# Generalized Stallings theorem

Well known theorem due to Stallings (finished by Swan) characterises free groups as those with $cd_{\mathbb Z} \leq 1$. We can treat it as a model case and try to extrapolate somehow to other categories and homological (feel free to interprete this adjective ad lib) functors — can we characterise free objects as "1-dimensional" ones? Here are some examples with different outcomes.

• groups, homological dimension — yes for finitely presented (by duality), false for arbitrary ($\mathbb Q$), open for finitely generated
• Lie algebras, Chevalley cohomology — yes for 2-generated (Feldman, 1983), no for char $\geq$ 3 (Mikhalev, 90s), open otherwise
• restricted Lie algebras, Chevalley cohomology — sort of, the only example is 1-dimensional vector space (Zusmanovich, 2010s)
• restricted Lie algebras, restricted cohomology ($HH^*$ of univ. p-enveloping) — 0-dimensional are finite dimensional tori (exercise in Weibel's book), conjectured by Zusmanovich that any 1-dimensional has solvable series with 1 free factor and arbitrary number of tori
• associative algebras, Hochschild cohomolology — measures different property (formal smoothness), same story but somewhat different details for commutative case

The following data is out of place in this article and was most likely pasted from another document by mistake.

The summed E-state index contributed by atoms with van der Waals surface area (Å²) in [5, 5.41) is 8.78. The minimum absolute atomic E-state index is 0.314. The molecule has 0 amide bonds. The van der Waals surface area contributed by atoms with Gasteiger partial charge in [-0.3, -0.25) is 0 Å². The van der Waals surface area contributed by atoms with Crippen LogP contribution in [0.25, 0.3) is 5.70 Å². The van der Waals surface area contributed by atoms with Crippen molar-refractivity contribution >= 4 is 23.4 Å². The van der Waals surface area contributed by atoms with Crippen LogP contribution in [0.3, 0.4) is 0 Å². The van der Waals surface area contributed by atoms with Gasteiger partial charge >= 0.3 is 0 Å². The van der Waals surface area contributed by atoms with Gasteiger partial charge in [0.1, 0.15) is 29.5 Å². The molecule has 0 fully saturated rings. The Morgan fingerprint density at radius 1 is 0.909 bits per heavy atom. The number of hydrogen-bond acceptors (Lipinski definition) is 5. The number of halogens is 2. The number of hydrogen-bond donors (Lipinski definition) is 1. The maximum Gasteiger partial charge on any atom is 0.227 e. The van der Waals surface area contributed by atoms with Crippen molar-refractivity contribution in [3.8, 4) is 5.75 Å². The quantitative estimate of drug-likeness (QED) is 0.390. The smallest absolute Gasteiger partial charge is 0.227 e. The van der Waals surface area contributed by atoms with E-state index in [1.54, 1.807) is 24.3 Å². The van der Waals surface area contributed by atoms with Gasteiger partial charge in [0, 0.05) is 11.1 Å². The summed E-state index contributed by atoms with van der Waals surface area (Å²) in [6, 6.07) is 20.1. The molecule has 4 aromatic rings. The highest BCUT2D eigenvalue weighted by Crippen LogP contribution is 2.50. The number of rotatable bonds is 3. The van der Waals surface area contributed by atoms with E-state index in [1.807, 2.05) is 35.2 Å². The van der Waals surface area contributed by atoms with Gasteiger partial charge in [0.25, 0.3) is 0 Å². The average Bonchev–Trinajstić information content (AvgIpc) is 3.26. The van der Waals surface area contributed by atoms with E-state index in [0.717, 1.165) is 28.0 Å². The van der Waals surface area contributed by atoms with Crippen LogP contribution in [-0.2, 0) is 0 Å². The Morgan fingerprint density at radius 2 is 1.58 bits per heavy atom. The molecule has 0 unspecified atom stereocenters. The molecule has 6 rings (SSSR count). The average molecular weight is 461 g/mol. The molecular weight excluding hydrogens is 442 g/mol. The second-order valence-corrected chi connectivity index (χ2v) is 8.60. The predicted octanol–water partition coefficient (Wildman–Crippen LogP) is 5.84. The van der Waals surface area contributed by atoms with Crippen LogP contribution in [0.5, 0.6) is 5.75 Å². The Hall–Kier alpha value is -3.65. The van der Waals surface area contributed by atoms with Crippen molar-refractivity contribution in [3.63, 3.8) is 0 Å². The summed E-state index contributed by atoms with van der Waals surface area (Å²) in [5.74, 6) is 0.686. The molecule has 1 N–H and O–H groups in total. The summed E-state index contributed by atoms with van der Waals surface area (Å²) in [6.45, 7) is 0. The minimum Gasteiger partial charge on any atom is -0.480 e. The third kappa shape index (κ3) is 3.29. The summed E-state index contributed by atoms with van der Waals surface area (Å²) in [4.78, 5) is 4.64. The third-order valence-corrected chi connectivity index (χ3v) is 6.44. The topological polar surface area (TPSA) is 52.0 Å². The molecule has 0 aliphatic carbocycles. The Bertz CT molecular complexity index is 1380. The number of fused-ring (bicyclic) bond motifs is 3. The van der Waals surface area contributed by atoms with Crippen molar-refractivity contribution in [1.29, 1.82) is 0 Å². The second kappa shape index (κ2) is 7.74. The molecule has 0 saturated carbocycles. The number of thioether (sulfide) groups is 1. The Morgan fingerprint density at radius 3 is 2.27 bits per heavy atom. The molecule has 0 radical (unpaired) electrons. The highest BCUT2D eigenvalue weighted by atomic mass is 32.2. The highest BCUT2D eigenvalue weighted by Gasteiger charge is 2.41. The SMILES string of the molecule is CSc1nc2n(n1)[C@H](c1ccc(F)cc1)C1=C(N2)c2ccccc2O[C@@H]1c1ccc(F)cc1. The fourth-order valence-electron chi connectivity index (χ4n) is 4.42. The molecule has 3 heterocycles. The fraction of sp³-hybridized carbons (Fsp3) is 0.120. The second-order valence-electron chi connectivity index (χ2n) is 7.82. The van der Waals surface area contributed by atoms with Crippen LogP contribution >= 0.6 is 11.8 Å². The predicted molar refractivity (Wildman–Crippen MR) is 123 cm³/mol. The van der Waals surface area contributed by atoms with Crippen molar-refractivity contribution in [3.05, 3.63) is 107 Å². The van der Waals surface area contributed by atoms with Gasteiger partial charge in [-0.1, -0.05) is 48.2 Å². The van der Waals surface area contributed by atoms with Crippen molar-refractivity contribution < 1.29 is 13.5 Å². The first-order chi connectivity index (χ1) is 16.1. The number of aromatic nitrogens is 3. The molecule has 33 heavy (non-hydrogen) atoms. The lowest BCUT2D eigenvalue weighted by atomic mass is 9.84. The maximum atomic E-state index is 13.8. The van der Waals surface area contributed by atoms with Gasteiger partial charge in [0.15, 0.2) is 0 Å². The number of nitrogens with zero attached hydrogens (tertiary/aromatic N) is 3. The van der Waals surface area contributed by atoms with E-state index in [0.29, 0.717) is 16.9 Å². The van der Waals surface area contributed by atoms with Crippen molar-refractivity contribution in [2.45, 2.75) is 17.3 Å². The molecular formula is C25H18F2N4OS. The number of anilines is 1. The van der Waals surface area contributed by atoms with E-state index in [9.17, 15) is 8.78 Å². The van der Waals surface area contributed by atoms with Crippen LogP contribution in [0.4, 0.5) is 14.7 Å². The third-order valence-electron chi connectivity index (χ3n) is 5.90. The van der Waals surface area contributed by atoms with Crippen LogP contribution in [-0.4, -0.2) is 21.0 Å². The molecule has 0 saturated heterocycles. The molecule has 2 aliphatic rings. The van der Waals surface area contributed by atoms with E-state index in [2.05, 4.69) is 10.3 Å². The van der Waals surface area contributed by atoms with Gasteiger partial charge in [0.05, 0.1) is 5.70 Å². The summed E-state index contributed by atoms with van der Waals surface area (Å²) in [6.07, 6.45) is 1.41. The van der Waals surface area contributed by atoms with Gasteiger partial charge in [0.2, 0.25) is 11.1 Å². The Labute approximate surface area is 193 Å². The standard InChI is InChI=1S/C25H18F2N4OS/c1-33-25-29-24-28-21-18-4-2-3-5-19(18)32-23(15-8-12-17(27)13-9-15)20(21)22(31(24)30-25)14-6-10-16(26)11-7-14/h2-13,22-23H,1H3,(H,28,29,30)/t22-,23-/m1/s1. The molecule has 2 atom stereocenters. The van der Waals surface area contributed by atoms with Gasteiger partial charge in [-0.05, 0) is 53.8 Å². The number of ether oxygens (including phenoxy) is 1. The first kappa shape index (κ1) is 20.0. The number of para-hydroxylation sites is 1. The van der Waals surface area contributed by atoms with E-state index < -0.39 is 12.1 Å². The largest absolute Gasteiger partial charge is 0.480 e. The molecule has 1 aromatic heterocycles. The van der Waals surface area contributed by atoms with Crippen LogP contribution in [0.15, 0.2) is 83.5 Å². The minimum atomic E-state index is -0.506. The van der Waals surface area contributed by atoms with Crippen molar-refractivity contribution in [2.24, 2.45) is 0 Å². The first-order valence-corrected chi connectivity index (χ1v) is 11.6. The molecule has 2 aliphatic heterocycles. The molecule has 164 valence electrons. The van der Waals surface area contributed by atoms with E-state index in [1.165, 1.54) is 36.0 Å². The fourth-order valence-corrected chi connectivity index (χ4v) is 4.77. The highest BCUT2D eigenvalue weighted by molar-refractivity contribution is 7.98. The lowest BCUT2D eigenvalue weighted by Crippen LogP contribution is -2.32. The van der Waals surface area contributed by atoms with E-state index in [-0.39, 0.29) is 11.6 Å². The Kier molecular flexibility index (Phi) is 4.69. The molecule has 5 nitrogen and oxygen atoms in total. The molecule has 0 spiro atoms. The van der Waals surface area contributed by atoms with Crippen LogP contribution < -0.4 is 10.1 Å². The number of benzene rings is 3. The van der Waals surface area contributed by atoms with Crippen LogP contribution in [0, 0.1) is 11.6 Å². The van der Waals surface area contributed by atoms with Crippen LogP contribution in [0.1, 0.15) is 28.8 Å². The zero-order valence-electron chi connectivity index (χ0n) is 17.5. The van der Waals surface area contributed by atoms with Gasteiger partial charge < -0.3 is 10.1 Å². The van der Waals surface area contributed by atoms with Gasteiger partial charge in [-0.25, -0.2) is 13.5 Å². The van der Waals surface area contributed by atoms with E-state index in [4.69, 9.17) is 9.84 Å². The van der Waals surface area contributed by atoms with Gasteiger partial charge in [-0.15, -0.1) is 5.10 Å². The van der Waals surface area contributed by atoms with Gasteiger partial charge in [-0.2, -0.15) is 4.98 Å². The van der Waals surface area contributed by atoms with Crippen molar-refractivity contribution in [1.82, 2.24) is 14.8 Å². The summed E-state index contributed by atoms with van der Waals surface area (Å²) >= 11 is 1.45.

Finally, a few questions.

1. Are there some other interesting categories with "Stallings" property? (I'm particularly interested in the case of (pre)crossed modules with something like triple cohomology — which is not very good for intended purpose, but everything goes.)
2. Can we fit this zoo in a unified framework?
3. Back to beginning — every proof of Stallings' thm I'm avare of is geometric or combinatorial in nature and usually relies on Grushko rank theorem which is again an essentially combinatorial statement. Is there a purely homological one?
• Re the last question: Gromov gave a non-combinatorial proof (details checked by Kapovich arxiv.org/pdf/0707.4231.pdf), but it uses harmonic functions ... – David Snyder Apr 2 '17 at 4:08
• Novikov showed a cancellative monoid of cohomological dimension one embeds in a free group. In general cohomological dimension one says nothing. – Benjamin Steinberg Apr 2 '17 at 11:16